FIG. 7 is a schematic illustration of a radio capsule incorporating a high strength electrode structure produced in accordance with the previously described method. For the sake of simplicity the silane film 41 is omitted from this FIGURE. The battery, oscillator circuit and antenna coil are illustrated in block diagram form since they are conventional, well-known radio capsule components. The battery may be constructed in accordance with the teachings of the aforementioned Muth and Noller patents, and these patents are accordingly incorporated herein by reference. These patents teach that one of the battery electrodes, which may be a silver-silver chloride electrode, may also function as the reference electrode of the ion-sensing arrangement. When such a dual function electrode is employed, the battery chamber is preferably connected to the exterior of the capsule by an aperture (not shown) which is sealed off by a semi-permeable membrane. The reference electrode for the ion-sensing arrangement could also be a separate component constructed in accordance with the teachings of U.S. Pat. No. 3,547,794 issued Dec. 15, 1970 to K. Nishimoto et. al.; however, this arrangement requires more space than a dual function electrode.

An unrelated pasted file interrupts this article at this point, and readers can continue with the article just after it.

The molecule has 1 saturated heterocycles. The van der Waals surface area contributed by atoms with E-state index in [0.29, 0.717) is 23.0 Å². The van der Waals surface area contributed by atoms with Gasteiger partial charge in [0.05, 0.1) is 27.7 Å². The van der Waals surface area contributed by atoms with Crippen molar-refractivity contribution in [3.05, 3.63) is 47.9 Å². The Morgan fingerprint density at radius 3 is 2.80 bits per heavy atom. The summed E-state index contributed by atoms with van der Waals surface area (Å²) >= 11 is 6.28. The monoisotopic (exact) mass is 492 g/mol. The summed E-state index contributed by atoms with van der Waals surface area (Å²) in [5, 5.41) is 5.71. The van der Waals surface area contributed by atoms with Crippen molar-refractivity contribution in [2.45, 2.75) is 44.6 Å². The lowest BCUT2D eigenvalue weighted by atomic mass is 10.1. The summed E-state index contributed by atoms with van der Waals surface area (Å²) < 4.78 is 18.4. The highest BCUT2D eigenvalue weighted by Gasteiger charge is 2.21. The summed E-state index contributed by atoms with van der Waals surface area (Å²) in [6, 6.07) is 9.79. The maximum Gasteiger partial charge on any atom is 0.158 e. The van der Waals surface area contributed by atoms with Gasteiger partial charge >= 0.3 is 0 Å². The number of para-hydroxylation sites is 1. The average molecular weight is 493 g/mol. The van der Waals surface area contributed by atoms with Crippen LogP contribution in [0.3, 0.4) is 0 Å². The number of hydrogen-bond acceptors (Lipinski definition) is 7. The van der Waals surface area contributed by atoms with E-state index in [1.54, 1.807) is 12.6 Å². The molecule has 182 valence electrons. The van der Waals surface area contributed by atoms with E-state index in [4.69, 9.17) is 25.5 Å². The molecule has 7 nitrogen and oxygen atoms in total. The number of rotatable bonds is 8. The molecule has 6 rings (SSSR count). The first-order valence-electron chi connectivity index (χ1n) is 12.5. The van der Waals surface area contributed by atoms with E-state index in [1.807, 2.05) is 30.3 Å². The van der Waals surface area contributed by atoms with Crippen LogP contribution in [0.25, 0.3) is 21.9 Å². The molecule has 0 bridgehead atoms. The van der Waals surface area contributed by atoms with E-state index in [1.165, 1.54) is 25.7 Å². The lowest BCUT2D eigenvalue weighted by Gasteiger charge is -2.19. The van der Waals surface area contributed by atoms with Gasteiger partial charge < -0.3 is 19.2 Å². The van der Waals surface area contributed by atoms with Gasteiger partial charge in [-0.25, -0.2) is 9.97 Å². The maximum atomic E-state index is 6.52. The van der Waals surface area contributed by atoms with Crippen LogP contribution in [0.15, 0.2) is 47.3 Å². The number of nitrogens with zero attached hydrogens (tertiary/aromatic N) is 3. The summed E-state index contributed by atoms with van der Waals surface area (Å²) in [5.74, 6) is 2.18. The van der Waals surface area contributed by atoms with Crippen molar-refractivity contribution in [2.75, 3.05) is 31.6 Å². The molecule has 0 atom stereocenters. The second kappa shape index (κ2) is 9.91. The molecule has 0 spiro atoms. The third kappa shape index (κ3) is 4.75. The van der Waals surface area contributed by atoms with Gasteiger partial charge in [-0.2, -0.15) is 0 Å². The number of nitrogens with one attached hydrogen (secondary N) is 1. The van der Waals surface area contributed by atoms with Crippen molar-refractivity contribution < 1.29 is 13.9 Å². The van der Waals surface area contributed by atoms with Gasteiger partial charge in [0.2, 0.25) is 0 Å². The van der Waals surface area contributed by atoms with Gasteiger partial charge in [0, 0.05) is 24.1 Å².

The hollow epoxy backing cylinder 46 may be formed by the mold shown in FIG. 6. The electrode structure including the epoxy backing can be tested as a discrete pH electrode to determine its potential response to pH solutions. The impedance and other properties of interest can also be determined before the electrode is incorporated into a radio capsule. A printed circuit oscillator having an antenna coil protruding from one end thereof is then disposed within the hollow epoxy cylinder, and this assembly is inserted into a silicone mold to form an epoxy end portion or cap 48 which slightly overlaps membrane 22 at portion 50. Still another silicone mold may be used to form a second end cap 52 in which the battery may be housed. End cap 52 also has an overlapping portion 54. The battery electrodes and the wire 32 are connected to the oscillator circuit prior to forming housing 52. Obviously, the battery is replaced in passive capsules by appropriate components for developing an induced charge.